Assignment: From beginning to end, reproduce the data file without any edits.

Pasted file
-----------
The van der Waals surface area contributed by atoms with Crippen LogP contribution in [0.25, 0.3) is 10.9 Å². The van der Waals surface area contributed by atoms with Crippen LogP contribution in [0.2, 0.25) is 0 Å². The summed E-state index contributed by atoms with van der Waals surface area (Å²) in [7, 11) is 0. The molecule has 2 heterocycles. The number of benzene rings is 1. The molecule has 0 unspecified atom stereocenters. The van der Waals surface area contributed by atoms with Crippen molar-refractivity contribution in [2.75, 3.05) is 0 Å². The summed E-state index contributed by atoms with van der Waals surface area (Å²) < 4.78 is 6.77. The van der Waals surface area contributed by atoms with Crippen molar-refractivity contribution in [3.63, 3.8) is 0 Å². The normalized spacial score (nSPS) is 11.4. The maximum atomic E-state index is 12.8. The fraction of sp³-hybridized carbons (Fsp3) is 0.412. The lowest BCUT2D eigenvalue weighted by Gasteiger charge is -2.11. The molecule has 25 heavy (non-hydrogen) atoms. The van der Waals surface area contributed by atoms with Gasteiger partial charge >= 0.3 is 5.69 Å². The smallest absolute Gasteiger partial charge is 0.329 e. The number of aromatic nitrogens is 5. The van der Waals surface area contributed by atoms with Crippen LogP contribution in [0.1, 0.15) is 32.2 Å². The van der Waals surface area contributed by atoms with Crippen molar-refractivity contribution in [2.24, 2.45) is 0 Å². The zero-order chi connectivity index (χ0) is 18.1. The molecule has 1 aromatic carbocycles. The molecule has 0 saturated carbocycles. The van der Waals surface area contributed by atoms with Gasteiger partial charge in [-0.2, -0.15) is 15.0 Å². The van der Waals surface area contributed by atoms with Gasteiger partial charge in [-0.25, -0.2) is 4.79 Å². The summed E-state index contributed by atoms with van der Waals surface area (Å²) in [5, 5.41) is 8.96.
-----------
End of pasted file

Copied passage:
The van der Waals surface area contributed by atoms with Crippen LogP contribution in [0.25, 0.3) is 10.9 Å². The van der Waals surface area contributed by atoms with Crippen LogP contribution in [0.2, 0.25) is 0 Å². The summed E-state index contributed by atoms with van der Waals surface area (Å²) in [7, 11) is 0. The molecule has 2 heterocycles. The number of benzene rings is 1. The molecule has 0 unspecified atom stereocenters. The van der Waals surface area contributed by atoms with Crippen molar-refractivity contribution in [2.75, 3.05) is 0 Å². The summed E-state index contributed by atoms with van der Waals surface area (Å²) < 4.78 is 6.77. The van der Waals surface area contributed by atoms with Crippen molar-refractivity contribution in [3.63, 3.8) is 0 Å². The normalized spacial score (nSPS) is 11.4. The maximum atomic E-state index is 12.8. The fraction of sp³-hybridized carbons (Fsp3) is 0.412. The lowest BCUT2D eigenvalue weighted by Gasteiger charge is -2.11. The molecule has 25 heavy (non-hydrogen) atoms. The van der Waals surface area contributed by atoms with Gasteiger partial charge >= 0.3 is 5.69 Å². The smallest absolute Gasteiger partial charge is 0.329 e. The number of aromatic nitrogens is 5. The van der Waals surface area contributed by atoms with Crippen LogP contribution in [0.1, 0.15) is 32.2 Å². The van der Waals surface area contributed by atoms with Crippen molar-refractivity contribution in [2.24, 2.45) is 0 Å². The zero-order chi connectivity index (χ0) is 18.1. The molecule has 1 aromatic carbocycles. The molecule has 0 saturated carbocycles. The van der Waals surface area contributed by atoms with Gasteiger partial charge in [-0.2, -0.15) is 15.0 Å². The van der Waals surface area contributed by atoms with Gasteiger partial charge in [-0.25, -0.2) is 4.79 Å². The summed E-state index contributed by atoms with van der Waals surface area (Å²) in [5, 5.41) is 8.96.